« PreviousContinue »
were assumed to coincide, or nearly so, the difference between theory and observation was the least possible. It is evident, therefore, that the earth does not act as if it were a permanently magnetic body, the distinguishing characteristic of which is, to have two poles at a distance from one another. Mr. Barlow has investigated this subject with much skill and success. He first proved that the
magnetic power of an iron sphere resides in its surface; he then inquired what the superficial action of an iron sphere in a state of transient magnetic induction, on a magnetised needle, would be, if insulated from the influence of terrestrial magnetism. The results obtained, corroborated by the profound analysis of M. Poisson, on the hypothesis of the two poles being indefinitely near the centre of the sphere, are identical with those obtained by M. Biot for the earth from M. de Humboldt's observations. Whence it follows, that the laws of terrestrial magnetism deduced from the formulæ of M. Biot, are inconsistent with those which belong to a permanent magnet, but that they are perfectly accordant with those belonging to a body in a state of transient magnetic induction. It appears, therefore, that the earth is to be considered as only transiently magnetic by induction, and not a real magnet. Mr. Barlow has rendered this extremely probable by forming a wooden globe, with grooves admitting of a copper wire being coiled round it parallel to the equator from pole to pole. When a current of electricity was sent through the wire, a magnetic needle suspended above the globe, and neutralized from the influence of the earth's magnetism, exhibited all the phenomena of the dipping and variation needles, according to its positions with regard to the wooden globe. As there can be no doubt that the same
phenomena would be exhibited by currènts of thermo, instead of voltaic, electricity, if the grooves of the wooden globe were filled by rings constituted of two metals, it seems highly probable that the heat of the sun may be the great agent in developing electric currents in or near the surface of the earth, by its action upon the substances of which the globe is composed, and, by the changes in its intensity, may occasion the diurnal variation of the compass and the other vicissitudes in terrestrial magnetism evinced by the disturbance in the directions of the magnetic lines, in the same manner as it influences the parallelism of the isothermal lines. That such currents do exist in metalliferous veins appears from the experiments of Mr. Robert Fox in the Cornish coppper-mines. However, it is probable that the secular and periodic disturbances in the magnetic force are occasioned by a variety of combining circumstances. Among others, M. Biot mentions the vicinity of mountain chains to the place of observation, and still more the action of extensive volcanic fires, which change the chemical state of the terrestrial surface, they themselves varying from age to age, some becoming extinct, while others burst into activity.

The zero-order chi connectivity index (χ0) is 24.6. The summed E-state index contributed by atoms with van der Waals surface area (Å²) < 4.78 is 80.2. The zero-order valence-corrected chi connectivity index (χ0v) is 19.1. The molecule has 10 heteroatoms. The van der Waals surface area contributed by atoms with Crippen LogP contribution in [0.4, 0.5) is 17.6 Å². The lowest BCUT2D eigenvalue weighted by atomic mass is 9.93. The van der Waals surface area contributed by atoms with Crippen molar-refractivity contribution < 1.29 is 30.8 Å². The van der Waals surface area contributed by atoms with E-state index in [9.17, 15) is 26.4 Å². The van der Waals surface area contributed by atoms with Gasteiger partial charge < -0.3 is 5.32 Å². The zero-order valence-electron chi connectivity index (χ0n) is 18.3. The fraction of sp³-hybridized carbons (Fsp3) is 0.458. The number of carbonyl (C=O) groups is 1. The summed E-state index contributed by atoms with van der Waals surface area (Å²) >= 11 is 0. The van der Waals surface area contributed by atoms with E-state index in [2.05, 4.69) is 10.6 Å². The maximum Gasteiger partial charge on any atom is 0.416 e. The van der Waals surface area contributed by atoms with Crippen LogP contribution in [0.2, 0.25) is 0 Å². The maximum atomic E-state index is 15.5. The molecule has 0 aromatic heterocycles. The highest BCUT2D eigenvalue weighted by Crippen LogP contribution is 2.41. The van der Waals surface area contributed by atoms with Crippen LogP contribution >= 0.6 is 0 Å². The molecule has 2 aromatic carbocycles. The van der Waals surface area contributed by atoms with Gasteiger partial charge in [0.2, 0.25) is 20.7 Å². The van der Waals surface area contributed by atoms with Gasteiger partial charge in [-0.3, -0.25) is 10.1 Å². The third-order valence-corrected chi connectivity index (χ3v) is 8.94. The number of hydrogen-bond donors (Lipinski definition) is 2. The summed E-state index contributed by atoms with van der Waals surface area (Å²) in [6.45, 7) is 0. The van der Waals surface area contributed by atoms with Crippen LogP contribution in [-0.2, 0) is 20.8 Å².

It is moreover probable that terrestrial magnetism may be owing, to a certain extent, to the earth's rotation. Mr. Faraday has proved that all the phenomena of revolving plates may be produced by the inductive action of the earth's magnetism alone. If a copper plate be connected with a galvanometer by two copper wires, one from the centre and another from the circumference, in order to collect and convey the electricity, it is found that, when the plate revolves in a plane passing through the line of the dip, the galvanometer is not affected; but as soon as the
plate is inclined to that plane, electricity begins to be developed by its rotation; it becomes more powerful as the inclination increases, and arrives at a maximum when the plate revolves at right angles to the line of the dip. When the revolution is in the same direction with that of the hands of a watch, the current of electricity flows from its centre to the circumference; and when the rotation is in the opposite direction, the current sets the contrary way. The greatest deviation of the galvanometer, amounted to 50% or 60°, when the direction of the rotation was accommodated to the oscillations of the needle. Thus a copper plate, revolving in a plane at right angles to the line of the dip, forms a new electrical machine, differing from the common plate-glass machine, by the material of which it is composed being the most perfect non-conductor; besides, insulation, which is essential in the glass machine, is fatal in the copper one. The quantity of electricity evolved by the metal does not appear to be inferior to that developed by the glass, though very different in intensity.